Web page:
From one viewing angle at the gannet colony on Bonaventure Island, the nests on the top of the cliffs were in clearly distinguishable rows, and evenly spaced. They looked as though they had been laid out with the precision of a Roman town planner insisting on his neat grids, the houses crowded together with fastidious precision. That's about the way gannets do it. Their nest is about 18-24 inches in diameter and less than 3 feet from their neighbor. It makes for crowded urban conditions, aggravated by a decided lack of neighborliness among the birds. With so little distance between one another, each pair jealously protects its space. I saw numerous confrontations as one pair angrily thrust at their neighbors with open beaks, and aggressive complaints. Their neighbors returned insults in kind.

It is no wonder that confrontations are frequent. Within the tiny piece of real estate, a pair conducts their elaborate courtship dance. Though only one egg is laid, they copulate often. When a mate returns to the nest - gracelessly crash landing - they go through an elaborate greeting ritual. It all takes place on a very small piece of real estate. Bent provides a description: “The birds stand face to face, the wings slightly raised and opened, the tail elevated and spread. They bow towards each other, then raise their heads and wave their bills as though they were whetting these powerful instruments, or as if they were performing the polite preliminaries of a fencing bout. From time to time this process is interrupted as they bow to each other and appear to caress each other as each dips its pale-blue bill and cream-colored head first to one side and then to the other of its mate’s snowy breast. With unabated enthusiasm and ardor the various actions of this curious and loving dance are repeated again and again, and often continue for several minutes. After the dance the pair preen themselves and each other.”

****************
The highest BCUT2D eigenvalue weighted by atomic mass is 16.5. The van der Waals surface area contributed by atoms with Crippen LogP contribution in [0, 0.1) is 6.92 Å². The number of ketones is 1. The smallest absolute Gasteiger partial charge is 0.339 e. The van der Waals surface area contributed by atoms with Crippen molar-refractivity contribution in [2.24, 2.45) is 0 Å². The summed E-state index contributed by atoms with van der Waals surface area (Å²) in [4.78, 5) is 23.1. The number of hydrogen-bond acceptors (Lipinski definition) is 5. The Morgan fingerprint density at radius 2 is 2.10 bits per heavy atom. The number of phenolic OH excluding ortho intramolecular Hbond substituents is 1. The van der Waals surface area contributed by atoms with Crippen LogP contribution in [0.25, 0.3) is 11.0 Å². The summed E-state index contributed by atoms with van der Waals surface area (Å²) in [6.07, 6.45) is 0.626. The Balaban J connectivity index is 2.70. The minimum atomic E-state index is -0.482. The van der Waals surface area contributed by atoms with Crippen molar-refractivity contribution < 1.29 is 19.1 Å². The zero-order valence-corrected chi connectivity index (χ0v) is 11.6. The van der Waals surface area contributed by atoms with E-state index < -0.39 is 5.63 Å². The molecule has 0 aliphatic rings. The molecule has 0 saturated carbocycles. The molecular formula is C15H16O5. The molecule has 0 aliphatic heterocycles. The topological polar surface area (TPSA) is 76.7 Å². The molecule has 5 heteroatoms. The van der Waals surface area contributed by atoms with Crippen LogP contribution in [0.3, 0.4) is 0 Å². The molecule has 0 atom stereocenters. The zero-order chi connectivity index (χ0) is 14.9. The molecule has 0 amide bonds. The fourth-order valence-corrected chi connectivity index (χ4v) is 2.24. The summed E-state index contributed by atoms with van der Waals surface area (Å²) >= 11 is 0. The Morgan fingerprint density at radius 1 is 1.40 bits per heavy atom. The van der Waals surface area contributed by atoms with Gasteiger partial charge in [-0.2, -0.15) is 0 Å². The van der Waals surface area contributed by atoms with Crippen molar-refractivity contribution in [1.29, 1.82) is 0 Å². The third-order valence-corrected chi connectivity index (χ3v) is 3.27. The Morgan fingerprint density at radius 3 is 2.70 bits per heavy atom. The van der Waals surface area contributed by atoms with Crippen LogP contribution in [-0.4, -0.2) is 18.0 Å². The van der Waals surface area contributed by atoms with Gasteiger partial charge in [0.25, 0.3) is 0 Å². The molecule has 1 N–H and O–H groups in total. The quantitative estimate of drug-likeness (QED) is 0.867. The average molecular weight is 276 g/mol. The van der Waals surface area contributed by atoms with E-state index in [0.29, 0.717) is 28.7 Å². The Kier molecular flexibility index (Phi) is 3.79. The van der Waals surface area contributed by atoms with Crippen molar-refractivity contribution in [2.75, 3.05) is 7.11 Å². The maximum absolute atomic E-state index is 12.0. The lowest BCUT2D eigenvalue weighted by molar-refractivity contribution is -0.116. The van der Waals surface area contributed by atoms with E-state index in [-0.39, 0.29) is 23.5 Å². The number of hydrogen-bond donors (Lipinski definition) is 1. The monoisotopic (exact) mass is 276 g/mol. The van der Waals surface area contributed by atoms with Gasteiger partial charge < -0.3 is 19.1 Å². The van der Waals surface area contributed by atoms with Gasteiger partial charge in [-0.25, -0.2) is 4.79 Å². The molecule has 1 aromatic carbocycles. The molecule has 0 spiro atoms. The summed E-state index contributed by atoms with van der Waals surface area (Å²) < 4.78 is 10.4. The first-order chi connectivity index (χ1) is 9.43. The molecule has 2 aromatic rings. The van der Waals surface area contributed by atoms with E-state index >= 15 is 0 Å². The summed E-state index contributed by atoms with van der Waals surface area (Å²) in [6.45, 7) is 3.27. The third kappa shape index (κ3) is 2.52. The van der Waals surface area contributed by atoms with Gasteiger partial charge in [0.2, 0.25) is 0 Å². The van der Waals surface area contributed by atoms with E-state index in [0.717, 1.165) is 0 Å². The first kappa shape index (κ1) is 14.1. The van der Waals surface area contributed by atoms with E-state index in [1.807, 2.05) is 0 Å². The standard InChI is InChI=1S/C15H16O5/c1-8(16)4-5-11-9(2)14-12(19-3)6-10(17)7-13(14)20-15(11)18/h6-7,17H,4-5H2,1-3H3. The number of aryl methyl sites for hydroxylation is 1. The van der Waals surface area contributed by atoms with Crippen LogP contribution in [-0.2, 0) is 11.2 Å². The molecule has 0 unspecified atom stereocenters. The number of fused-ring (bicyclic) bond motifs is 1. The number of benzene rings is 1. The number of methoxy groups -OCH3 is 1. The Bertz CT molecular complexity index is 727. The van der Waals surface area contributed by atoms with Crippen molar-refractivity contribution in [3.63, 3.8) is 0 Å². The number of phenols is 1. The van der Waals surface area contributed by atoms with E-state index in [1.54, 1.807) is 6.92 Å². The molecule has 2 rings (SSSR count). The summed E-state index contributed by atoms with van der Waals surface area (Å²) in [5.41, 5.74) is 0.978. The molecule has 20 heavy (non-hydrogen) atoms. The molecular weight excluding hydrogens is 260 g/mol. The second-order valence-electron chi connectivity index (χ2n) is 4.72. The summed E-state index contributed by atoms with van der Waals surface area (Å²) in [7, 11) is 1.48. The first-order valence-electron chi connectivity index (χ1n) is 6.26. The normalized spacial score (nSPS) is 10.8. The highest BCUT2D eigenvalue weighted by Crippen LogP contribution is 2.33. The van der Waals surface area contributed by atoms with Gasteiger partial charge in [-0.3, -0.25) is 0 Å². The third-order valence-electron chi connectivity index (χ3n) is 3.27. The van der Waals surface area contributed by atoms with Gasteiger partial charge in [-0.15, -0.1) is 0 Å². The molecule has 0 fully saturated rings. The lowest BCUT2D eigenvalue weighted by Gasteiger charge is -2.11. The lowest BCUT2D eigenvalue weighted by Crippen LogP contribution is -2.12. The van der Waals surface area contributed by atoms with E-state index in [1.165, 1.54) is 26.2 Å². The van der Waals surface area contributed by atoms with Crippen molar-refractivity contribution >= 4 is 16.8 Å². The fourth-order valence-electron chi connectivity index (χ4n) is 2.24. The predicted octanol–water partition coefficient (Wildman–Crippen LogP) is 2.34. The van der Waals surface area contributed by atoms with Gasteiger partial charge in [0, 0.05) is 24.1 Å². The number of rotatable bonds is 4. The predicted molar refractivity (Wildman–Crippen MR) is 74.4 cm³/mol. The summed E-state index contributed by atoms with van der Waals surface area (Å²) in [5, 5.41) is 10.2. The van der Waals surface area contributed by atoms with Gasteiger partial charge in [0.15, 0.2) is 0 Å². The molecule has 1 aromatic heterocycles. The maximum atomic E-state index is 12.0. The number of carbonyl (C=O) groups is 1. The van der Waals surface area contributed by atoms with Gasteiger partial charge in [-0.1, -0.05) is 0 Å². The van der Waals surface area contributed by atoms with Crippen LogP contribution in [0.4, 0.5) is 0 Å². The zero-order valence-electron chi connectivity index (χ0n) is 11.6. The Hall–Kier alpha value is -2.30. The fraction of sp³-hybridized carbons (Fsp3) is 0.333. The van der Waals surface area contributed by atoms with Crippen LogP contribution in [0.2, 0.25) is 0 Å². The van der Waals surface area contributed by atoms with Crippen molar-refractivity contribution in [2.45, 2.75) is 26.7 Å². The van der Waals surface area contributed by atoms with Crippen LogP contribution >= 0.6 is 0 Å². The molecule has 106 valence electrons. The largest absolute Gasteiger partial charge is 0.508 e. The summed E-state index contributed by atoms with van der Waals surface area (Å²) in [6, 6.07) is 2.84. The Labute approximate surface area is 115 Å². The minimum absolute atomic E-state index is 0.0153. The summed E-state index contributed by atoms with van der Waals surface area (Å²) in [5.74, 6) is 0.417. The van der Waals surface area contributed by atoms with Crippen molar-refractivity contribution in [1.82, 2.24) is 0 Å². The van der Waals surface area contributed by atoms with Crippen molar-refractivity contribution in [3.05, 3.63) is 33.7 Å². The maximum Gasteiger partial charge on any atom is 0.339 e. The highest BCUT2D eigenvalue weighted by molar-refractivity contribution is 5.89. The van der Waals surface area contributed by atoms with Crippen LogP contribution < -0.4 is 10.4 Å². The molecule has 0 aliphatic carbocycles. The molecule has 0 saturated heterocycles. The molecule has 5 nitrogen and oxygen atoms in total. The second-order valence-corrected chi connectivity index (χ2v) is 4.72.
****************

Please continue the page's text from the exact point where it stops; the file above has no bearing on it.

Thousands of people visit the gannet colony on Bonaventure Island each year, but the birds  have no concern with the human voyeurs and go unmolested, except for the occasional researcher.  I watched a young man standing at the edge of the colony making notes on a clipboard. He was collecting some kind of data. What I could not understand was why he was pointing a large, multi-colored water pistol at the colony. When he  passed me on the path, I asked him. With the water pistol, he squirted a bird sitting on a nest. The bird stood. He could see if there was egg and make note. The bird sat again. For all of the sophisticated technology used in research today, sometimes a child’s toy and a clipboard will do the trick.

The gannet colony on Bonaventure Island was impressive and inspirational, a conservation and recovery success story. But, when they finish nesting, many of these gannets will migrate to the Gulf of Mexico for the winter months. Many young gannets will spend their first two or three years in those waters. For years to come, researchers will be studying the impact of the environmental disaster in the Gulf of Mexico on an island in the cold waters of the Gulf of St. Lawrence.